Over the past several months, the coronavirus stock market has proven nerve-wracking for even the most seasoned of investors. We are living in unprecedented times. But the basic rules of investing haven't changed, and there are still worthwhile investment opportunities to be found.

Eli Lilly (NYSE:LLY) is a veteran in the pharmaceutical community and has been in business for over 140 years. AbbVie (NYSE:ABBV) is a relative newcomer and was established back in 2013 after spinning off parent organization Abbott Laboratories. Both companies have been resilient overall amid the tumult of the current recession. I would also add that each carries the possibility of strong returns for dividend investors with a long-term buying focus. But which is the better buy?

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The case for Eli Lilly

Last year was a good one for Eli Lilly. The company experienced a 4% boost in revenue in 2019, amassing total earnings of $22.3 billion. Eli Lilly entered 2020 from a position of strength, fueled largely by booming sales of some of its anti-diabetic and immunologic drugs.

The company's blockbuster type 2 diabetes medication Trulicity accumulated over $4 billion in sales in 2019. Taltz, a biologic injection medication for individuals suffering from mild to severe plaque psoriasis, accounted for more than $1 billion of Eli Lilly's revenue last year. Another key 2019 revenue driver was the company's chemotherapy medicine Cyramza. Global sales of the drug surpassed $925 million.

In the first quarter of this year, the company's earnings were up by 15% compared to the prior-year period. Along with increased consumer and prescription demand due to the coronavirus, the company attributed much of its year-over-year growth to blockbuster drugs like Trulicity, Taltz, and Cyramza.

Migraine medicine Emgality and diabetes drug Baqsimi were two other dependable revenue sources for Eli Lilly in Q1 2020. Emgality produced $74 million in global sales for Eli Lilly in the fist quarter, almost $8 million more than worldwide sales of the drug in the previous quarter. Eli Lilly closed its acquisition of biopharmaceutical company Dermira in Q1, which brought new immunologic and dermatology drugs into its ever-expanding portfolio.

Eli Lilly has also made headlines for its continued efforts in the COVID-19 treatment space. The company is running phase 1 human trials of separate potential antibody treatments with its biotech partners Junshi Biosciences and AbCellera. On June 15, Eli Lilly announced that it had commenced a phase 3 clinical trial of its rheumatoid arthritis drug Baricitinib on hospitalized coronavirus patients. The company intends to conduct the study on 400 patients, with results to follow in a matter of months.

The case for AbbVie

AbbVie is one of those blue chip stocks that keeps investors coming back for more. Its ongoing strong performance is due in large part to its blockbuster arthritis drug Humira. In 2019, sales of Humira reached nearly $15 billion in the United States alone. Outside of the U.S., Humira sales were north of $4 billion in 2019. AbbVie's full-year 2019 revenue across all drug segments totaled approximately $33 billion, so Humira was responsible for roughly 60% of AbbVie's total net revenue last year.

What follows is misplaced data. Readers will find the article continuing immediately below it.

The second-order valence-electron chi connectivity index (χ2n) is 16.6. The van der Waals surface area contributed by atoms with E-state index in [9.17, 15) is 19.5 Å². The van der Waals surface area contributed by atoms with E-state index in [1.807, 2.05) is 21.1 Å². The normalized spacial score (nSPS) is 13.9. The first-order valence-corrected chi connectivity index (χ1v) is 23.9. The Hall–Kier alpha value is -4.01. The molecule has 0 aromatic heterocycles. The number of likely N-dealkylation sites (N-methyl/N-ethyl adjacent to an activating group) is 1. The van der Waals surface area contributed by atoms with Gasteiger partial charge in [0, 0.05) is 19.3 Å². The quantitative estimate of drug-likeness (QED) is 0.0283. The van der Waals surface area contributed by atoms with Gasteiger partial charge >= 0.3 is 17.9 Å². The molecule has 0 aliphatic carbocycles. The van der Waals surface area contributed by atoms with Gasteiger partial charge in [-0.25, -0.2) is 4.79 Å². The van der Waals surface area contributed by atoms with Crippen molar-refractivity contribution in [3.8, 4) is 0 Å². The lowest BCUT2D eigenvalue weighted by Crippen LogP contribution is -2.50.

Two other key takeaways from AbbVie's 2019 earnings report regarded its recent launches of rheumatoid arthritis drug Rinvoq and plaque psoriasis medicine Skyrizi. Worldwide Rinvoq revenue totaled $47 million in 2019, while total net sales of Skyrizi were $355 million. The company projects that Rinvoq and Skyrizi revenue together could be close to $2 billion this year.

AbbVie's Q1 2020 revenue was up about 10% from Q1 2019 at $8.6 billion. Domestic Humira revenue was up nearly 14% at $3.7 billion, while sales of the drug outside the U.S. were down nearly 15% at about $1 billion. Worldwide sales of Skyrizi and Rinvoq were $300 million and $86 million, respectively. The company updated its expected guidance for GAAP earnings-per-share for 2020 to hit somewhere between $7.60 and $7.70, as opposed to its previous projections of $7.66 to $7.76.

The company's acquisition of Allergan, which concluded in May, and a new oncology collaboration with Danish biotech Genmab (NASDAQ:GMAB) announced in June are two key victories in AbbVie's ongoing diversification strategy. AbbVie anticipates that the combination of Allergan's product portfolio with its existing product lineup could propel 2020 revenue to reach $50 billion. AbbVie and Genmab will work together on three prospective antibody products, as well as potential antibody cancer therapies. AbbVie paid $750 million to Genmab right out of the gate, with additional installments of up to $3.15 billion to follow.

AbbVie is also contributing to the battle against COVID-19. The company donated doses of its HIV drug Aluvia to the Chinese government as a prospective coronavirus treatment and is engaging in various research initiatives with organizations such as the CDC and FDA to analyze the drug's success in fighting the disease. 

To buy or not to buy 

In my opinion, both stocks have strong growth potential. Investors seeking higher dividend earnings may find AbbVie's nearly-5% payout much more attractive than Eli Lilly's modest 1.8% yield. The most obvious concern with AbbVie is its continued reliance on Humira to fuel future growth, although its collaboration with Genmab and the acquisition of Allergan are definitely good news that the company is seeking to diversify. 

On the other hand, Eli Lilly has a long and dependable history with a versatile portfolio of successful products to its name. While its dividend payout may be lower, risk-averse investors may find that this stock is the better buy.